An insulating layer is formed to cover the patterned conductive layer 417, thereby forming an insulating layer (also referred to as a partition wall or a bank) 418 that is provided with an opening so as to expose the conductive layer 417 while covering edges of the conductive layer 417. The bank 418 may be formed by using an organic material, an inorganic material or the like. For example, a similar inorganic material or organic material to that of the insulating layer 414 may be used. A side face of the opening of the bank 418 is preferably tapered, which can prevent breaking of a thin film to be formed later.

Next, as shown in FIG. 6B, the memory material layer 103 is formed in an opening of the bank 418. In this embodiment mode, the first memory material layer 104 and the second memory material layer 105 are formed. The memory material layer 103 may be formed by vapor deposition, spin coating or a droplet discharge method typified by ink-jet deposition. In the case of using an inorganic material as in the aforementioned embodiment mode, the first memory material layer 104 is formed thicker than the second memory material layer 105, and yet the first memory material layer 104 is formed to have a higher dielectric constant than the second memory material layer 105. Meanwhile, in the case of using an organic material, the first memory material layer 104 is formed to have a lower glass-transition temperature than the second memory material layer 105. For other structures of the memory element, the aforementioned embodiment mode may be referred to. In addition, any of the memory elements shown in the aforementioned embodiment modes may be used in this embodiment mode.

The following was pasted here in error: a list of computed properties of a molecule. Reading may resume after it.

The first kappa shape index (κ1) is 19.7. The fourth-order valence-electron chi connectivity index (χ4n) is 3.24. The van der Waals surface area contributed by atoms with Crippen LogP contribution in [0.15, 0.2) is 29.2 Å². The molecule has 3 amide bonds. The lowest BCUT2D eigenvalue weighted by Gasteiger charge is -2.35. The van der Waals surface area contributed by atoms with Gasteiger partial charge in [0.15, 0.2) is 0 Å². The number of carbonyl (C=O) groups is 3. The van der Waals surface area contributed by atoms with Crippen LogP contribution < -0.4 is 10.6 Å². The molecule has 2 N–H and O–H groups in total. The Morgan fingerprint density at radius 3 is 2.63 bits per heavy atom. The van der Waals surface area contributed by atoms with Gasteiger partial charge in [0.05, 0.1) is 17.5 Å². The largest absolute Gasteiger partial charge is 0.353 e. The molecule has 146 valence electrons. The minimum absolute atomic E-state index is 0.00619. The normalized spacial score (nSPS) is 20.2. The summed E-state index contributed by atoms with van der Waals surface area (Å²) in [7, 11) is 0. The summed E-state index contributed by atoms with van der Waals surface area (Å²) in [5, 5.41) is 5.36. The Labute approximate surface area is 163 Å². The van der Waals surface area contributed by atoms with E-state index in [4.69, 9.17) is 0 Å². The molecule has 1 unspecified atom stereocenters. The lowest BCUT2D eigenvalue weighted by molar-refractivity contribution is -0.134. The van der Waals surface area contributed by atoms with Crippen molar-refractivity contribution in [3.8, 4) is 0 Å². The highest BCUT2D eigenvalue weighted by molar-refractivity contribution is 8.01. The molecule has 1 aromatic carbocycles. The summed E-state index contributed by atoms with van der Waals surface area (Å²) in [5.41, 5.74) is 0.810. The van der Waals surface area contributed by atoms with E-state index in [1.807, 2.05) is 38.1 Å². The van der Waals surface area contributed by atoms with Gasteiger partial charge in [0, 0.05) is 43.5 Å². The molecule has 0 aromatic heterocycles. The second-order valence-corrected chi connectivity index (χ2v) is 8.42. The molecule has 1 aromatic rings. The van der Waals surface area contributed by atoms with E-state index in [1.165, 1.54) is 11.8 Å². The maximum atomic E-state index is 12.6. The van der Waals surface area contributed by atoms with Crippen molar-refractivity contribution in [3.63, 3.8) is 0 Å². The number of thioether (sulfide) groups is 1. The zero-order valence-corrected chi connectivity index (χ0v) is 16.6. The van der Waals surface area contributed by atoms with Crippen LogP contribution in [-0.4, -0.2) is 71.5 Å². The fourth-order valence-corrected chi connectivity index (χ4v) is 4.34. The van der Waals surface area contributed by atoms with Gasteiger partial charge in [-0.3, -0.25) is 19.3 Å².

In addition, since the memory material layer 103 can be formed by using the same material as an electroluminescent layer of the light-emitting element, the memory element and the light-emitting element can be formed over the same substrate. That is, a memory device having a display function can be formed.

Subsequently, a conductive layer is formed as a counter electrode 420. Since the counter electrode 420 can be formed over the entire surface of the memory element region, patterning by photolithography is not required. Needless to say, the counter electrode 420 may be formed selectively by patterning. The counter electrode 420 can function as a top electrode of the memory element.

Thus, a memory element 426 having the conductive layer 417, the first memory material layer 104, the second memory material layer 105 and the counter electrode 420 is formed.

More preferably, an insulating layer 421 to function as a protective film is formed. In order to increase the shock resistance, the insulating layer 421 is preferably formed thick. Therefore, the insulating layer 421 is preferably formed by using an organic material such as an epoxy resin or a polyimide resin. In addition, a drying agent is preferably dispersed in the insulating layer 421 in order to provide a hygroscopic property. This is because intrusion of moisture can be prevented in the case of forming the memory material layers by using an organic material, in particular. By sealing with the insulating layer 421 in this manner, intrusion of moisture as well as unnecessary oxygen can be prevented.